The Nutrition Facts panel on the food label is the best way to get carbohydrate information. What about protein and fat? Protein and fat don't raise your blood glucose level as high as carbohydrate does. That's why you don't actually have to count them. But there are more calories in foods that contain fat than in most carbohydrate foods. Don't eat too much protein and fat or you may gain weight. How do you count carbohydrate? Carbohydrate is measured in grams (g). A gram is a unit of weight in the metric system. One ounce (oz) is about 30 grams (30 g). But don't confuse this with the gram weight of the food. A food may weigh 220 g but contain only 15 g of carbohydrate. How do you know what size portions to eat? Practice, practice, practice. Don't rely on measuring once and then just "quesstimating". Pull out the scales at least once a week to check yourself and reinforce your skills. Use a glass which you know only holds 4 or 8 ounces to better control your portion. Check your cereal portion using measuring cups. The cereal label will give you a more precise nutrition information such as calories, carb and fat grams that the food group averages. You have to weigh or measure your portions to know how much carbohydrate is in a serving. Before you can get to the point where you can just look at a portion of food and estimate the grams of carbohydrate in it, you have to practice weighing and measuring a lot of servings of individual food items. When you're used to seeing proper portion sizes, you'll be ready to count by looking.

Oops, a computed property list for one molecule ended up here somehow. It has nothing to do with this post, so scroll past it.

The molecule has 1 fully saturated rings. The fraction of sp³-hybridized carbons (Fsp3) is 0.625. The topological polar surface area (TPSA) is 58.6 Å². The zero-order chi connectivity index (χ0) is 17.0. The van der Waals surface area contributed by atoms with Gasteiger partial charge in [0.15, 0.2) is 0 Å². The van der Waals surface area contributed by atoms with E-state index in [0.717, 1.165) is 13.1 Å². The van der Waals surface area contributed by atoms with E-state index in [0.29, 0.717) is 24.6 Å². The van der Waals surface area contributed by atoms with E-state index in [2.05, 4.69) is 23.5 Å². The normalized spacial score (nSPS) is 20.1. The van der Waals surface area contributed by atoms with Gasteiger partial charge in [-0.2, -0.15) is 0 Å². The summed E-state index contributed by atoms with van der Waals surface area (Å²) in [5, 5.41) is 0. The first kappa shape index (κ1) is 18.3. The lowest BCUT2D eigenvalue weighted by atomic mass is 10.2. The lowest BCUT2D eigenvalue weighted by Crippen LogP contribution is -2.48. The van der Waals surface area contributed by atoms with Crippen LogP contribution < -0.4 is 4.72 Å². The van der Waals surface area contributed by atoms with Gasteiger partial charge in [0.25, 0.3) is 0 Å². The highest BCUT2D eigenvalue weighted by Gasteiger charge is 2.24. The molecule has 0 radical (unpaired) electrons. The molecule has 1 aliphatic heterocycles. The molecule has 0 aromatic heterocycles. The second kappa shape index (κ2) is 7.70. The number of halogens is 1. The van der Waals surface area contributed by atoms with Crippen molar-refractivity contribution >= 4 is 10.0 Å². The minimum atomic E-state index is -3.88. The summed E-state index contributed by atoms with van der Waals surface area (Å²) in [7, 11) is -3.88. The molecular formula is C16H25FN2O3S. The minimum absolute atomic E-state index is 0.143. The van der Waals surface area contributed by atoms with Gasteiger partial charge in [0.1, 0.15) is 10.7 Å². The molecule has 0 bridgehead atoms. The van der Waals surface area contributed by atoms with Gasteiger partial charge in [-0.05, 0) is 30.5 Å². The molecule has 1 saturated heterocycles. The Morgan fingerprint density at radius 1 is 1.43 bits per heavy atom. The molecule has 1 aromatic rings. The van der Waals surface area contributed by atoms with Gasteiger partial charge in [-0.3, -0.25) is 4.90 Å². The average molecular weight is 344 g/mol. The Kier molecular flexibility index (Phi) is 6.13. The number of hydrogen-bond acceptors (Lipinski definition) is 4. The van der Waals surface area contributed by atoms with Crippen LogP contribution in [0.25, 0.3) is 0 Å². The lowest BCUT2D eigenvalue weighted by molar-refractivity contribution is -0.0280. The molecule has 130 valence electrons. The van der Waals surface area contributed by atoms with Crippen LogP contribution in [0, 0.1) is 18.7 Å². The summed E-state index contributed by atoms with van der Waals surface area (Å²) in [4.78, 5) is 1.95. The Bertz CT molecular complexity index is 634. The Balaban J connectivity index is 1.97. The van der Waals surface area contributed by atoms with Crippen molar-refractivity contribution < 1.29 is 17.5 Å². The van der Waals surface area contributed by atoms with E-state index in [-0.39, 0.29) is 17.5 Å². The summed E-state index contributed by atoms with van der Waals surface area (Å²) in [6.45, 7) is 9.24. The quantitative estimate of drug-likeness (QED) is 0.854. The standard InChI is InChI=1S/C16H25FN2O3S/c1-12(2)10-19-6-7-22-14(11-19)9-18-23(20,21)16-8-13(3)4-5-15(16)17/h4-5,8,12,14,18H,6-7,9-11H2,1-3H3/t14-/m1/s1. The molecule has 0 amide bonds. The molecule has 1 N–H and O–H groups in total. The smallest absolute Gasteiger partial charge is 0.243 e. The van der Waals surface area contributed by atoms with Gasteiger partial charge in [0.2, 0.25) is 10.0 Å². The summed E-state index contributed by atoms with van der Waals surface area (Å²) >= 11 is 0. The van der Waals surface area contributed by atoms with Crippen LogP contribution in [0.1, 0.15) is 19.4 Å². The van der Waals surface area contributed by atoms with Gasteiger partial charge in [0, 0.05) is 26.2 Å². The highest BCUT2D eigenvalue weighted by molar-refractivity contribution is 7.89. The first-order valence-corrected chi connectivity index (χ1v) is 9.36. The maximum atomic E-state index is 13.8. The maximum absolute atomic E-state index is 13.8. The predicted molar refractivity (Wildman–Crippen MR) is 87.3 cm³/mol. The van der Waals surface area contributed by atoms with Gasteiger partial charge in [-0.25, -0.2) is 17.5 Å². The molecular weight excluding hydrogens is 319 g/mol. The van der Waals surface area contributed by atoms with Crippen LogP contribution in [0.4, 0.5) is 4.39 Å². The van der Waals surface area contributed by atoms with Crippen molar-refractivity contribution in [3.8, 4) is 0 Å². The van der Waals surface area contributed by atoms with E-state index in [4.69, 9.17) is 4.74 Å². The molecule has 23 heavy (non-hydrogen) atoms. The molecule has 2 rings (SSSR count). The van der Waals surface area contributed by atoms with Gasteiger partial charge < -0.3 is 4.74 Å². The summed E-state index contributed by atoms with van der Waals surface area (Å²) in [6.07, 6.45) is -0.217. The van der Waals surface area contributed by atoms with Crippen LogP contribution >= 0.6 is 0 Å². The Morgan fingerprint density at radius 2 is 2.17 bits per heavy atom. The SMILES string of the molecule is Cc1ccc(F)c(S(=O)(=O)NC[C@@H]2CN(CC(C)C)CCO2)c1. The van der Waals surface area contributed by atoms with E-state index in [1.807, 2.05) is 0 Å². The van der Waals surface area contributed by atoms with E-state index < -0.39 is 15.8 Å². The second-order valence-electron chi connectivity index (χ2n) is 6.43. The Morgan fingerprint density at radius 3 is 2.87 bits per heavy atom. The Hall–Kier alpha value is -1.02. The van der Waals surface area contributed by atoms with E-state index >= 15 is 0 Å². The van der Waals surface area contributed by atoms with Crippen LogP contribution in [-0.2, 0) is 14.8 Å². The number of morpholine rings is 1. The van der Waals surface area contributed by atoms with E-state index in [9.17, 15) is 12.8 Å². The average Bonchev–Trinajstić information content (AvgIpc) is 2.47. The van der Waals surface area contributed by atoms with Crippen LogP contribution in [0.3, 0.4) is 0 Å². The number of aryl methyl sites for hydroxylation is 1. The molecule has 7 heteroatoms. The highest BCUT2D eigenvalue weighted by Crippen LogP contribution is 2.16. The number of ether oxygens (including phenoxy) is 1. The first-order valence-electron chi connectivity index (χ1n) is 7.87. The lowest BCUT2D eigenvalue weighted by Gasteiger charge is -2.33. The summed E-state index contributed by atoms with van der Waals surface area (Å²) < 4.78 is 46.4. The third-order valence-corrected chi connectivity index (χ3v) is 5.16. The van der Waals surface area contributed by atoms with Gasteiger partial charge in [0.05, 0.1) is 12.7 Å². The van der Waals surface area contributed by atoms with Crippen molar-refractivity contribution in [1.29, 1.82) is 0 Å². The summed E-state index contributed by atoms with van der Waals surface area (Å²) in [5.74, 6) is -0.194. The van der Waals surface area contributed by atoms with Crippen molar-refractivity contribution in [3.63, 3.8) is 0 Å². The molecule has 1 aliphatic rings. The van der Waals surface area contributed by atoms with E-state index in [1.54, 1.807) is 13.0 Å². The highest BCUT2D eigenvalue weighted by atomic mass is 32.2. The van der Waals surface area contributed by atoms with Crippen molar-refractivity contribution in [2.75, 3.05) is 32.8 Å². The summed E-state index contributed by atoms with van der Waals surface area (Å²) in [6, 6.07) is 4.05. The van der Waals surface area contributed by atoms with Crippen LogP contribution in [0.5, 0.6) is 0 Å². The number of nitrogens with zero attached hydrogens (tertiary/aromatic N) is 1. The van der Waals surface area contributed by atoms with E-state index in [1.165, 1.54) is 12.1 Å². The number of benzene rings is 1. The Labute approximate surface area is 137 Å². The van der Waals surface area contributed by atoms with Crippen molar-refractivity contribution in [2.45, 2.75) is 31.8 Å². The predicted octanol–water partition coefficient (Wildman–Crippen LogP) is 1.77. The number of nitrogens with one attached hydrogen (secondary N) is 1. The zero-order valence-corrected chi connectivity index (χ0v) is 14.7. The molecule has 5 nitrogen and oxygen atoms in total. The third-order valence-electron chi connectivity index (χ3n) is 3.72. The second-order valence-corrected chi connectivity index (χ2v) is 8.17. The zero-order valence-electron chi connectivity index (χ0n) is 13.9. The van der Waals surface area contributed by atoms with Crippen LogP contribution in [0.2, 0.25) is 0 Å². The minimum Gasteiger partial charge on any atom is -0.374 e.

How do you develop carbohydrate/insulin ration?
The amount of carbohydrate you eat determines how much insulin you need to cover a meal. Yours carbohydrate/insulin ration will cover your usual amount of protein and fat, as well as your carbohydrate in that meal. There are several approaches you can take to learning your individual carbohydrate/insulin rations. Two commonly used methods are Carbohydrate Gram Method and Carbohydrate Choices Method.
Carbohydrate Gram Method The carbohydrate gram method allows you to see the difference in your ratios from one meal to another. For example, some people find their ratio at dinner is different from their ratio at breakfast. Many people have a lower carbohydrate -to-insulin ratio at breakfast than they ave at dinner. For example, at breakfast the ratio may be 10/1, while at dinner that ratio is 15/1. This means that at breakfast 1 unit insulin covers 10 gram of carbohydrate, while at dinner 1 unit covers 15 grams of carbohydrate. This happens when early morning hormones affect your sensitivity to insulin, causing high BG (often called "dawn phenomenon") and a greater need for insulin in the morning.
Please not that the lower the carbohydrate/insulin ratio, the more insulin you need to cover your food. Using the carbohydrate gram method to figure your carbohydrate/insulin ratio is simple if you have met certain criteria.
First, you should be eating a consistent amount of carbohydrate at the meal for which you want to find your ratio.
Second your insulin dose for that meal should have been fine-tuned so that your premeal and your post meal BG's are within your target range. For example your premeal target range maybe 3.8-8.3 mmol and your 1 1‹2 -2 hour post meal target plus or minus 2 points but less than 10 mmol.
Once you meet these criteria, select 3 days of records of the same meal when both your premeal BG and your BG by the next meal were in the target range.
For the first day's meal, divide the number of grams of carbohydrate by the units of insulin (Regular or Humalog). For example, if you are looking at breakfast and you took 3 units of Humalog for 45 grams of carbohydrates, you carbohydrate/insulin ratio is